There has long been a tendency to frame the Somerton Man as some kind of social outsider, whether as a spy, a loner, a drifter, a criminal, or whatever. The fact that, nearly seventy years on, he remains unidentified would superficially seem to support that view.
And yet he certainly did know people.
It was revealed not so long ago by Jessica Thomson’s family that she (the nurse “Jestyn”) did know who the man was, but chose not to disclose his identity. It therefore seems highly probable (though not completely certain) that he travelled by the 11:15 bus to Glenelg for the specific purpose of visiting her or her husband Prosper Thomson, a journey that ultimately finished with the man’s lying dead on Somerton Beach.
Along with the bus ticket in the Somerton Man’s pockets, there was also an unused train ticket from Adelaide to Henley Beach. It therefore seems very likely to me (though far from certain) that he was planning to catch the 10:45 train to Henley Beach to visit someone he knew, and perhaps even leave his suitcase with them.
Hence it’s an entirely plausible (but unprovable) scenario that he telephoned his Henley Beach friend(s) when he arrived at Adelaide Station that morning but got no response, and so decided to leave his suitcase at the station and go directly to Glenelg. (Though if he had missed the 10:45 Henley Beach train and found out that the next train left after one o’clock, he might well have changed his plans for the day.)
“The charge for each article (Motor Bicycles excepted) is for day of lodging and one clear day thereafter 4d. For each subsequent day 4d.”
But that’s far from the end of our search for the Somerton Man’s social network.
A suitcase was subsequently found in the station which was connected to him not only by a thread – specifically, a certain kind of thread (“Warm Sepia of Ridgway”) that both was in the suitcase and had been used to mend his trousers – but also by the same type of jockey-style underwear that he was wearing and that was in the suitcase.
And that suitcase, amongst all its pell-mell contents, contained a number of blank prepaid letters and envelopes, about which relatively little has been said so far.
John Burton Cleland’s notes
But John Burton Cleland noticed these: and in his notes to the Coroner, he wrote:
The appearance and history and social class of the deceased as revealed by the body and contents of suitcase:
1. Age: Dr. Dwyer estimated the age as probable 40 – 45. Supported by his appearance (as preserved), hair beginning to grey, several teeth missing, no appreciable atheroma in cornoaries or aorta.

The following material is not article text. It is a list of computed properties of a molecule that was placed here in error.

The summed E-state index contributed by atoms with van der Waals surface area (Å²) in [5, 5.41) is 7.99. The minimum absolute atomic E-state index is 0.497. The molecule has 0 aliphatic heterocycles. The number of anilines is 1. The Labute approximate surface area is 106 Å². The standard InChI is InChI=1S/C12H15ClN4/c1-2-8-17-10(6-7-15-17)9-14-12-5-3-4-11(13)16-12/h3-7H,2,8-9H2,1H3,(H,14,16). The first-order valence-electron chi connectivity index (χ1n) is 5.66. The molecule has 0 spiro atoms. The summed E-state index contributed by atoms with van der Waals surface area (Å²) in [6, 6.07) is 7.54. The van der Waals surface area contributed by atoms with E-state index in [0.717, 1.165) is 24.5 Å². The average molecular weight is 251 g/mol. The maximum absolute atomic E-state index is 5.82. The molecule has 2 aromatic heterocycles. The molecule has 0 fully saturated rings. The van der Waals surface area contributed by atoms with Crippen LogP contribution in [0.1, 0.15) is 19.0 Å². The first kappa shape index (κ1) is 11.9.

2. Height: To be checked. Slimmer than I am (vide 3 in preceding section).
3. Hair: Brushed back off forehead, no parting, fair approaching sandy-coloured turning grey, rather long for a man. This item seems important in identification. Also do many Americans brush the hair backwards, more so than Britishers
4. Had shaved recently?
5. Nails of fingers and toes clean and carefully attended to – evidently particular in his appearance. Not those expected in a hard manual worker or seaman – more of a clerk or officer class.
6. Fingers tobacco stained. Shreds of tobacco in pockets of coat worn by deceased and coat in suitcase. Heavy smoker.
7. Trousers in suitcase well-pressed. Clean shirts and jockey-pants in suitcase. Garments quite clean – one slightly soiled. Particular in his dress.
8. Air-mail stickers in suitcase – corresponded with some one at a distance – other State more likely than Britain (special air-mail letter forms usually used for latter).
9. Empty squarish envelopes in suitcase suggest Christmas cards posted before November 30 (suggests overseas rather than interstate – America or Britain?).
10. Straight nose, not Jewish. Appearance not foreign. Not circumcised – Det. Leane points out [that this] excludes Turks, Egyptians, Jews.
11. New tan shoes on body, very little worn. Look as though they had just been polished and not worn all day walking about.
12. Had he been vaccinated? I could not satisfy myself that an indefinite patch below the left shoulder was a vaccinated area. Dr. Dwyer says that many service men vaccinated has ‘takes’ and showed later very little scarring.
13. Implements probably used for stencilling. A hobby or part of his work?
Cutting to the chase here, Cleland infers from the air-mail stickers found in the suitcase that the Somerton Man was corresponding interstate, and from the “empty squarish envelopes” that he had recently sent some Christmas cards (plural) overseas.
If Cleland was correct, I suspect that we perhaps can further rule out America’s West Coast as a likely location for him to be sending Christmas cards to, simply because the post boats got there too quickly from Australia.
And if we run with the American stitching in his coat and Juicy Fruit chewing gum in his pocket, we can possibly push the balance of probability away from the UK to America’s East Coast. But might he have been born in the UK circa 1900 (and not circumcised, as was more often the practice in the US then), and be writing back to family there? This is where the evidential crystal ball becomes too hazy to read.
All the same, what surely emerges overwhelmingly from all of this is simply this: that the Somerton Man was not an unknown lone wolf. He was actually connected into a wider social network of family, friends and allies… and very possibly enemies, too.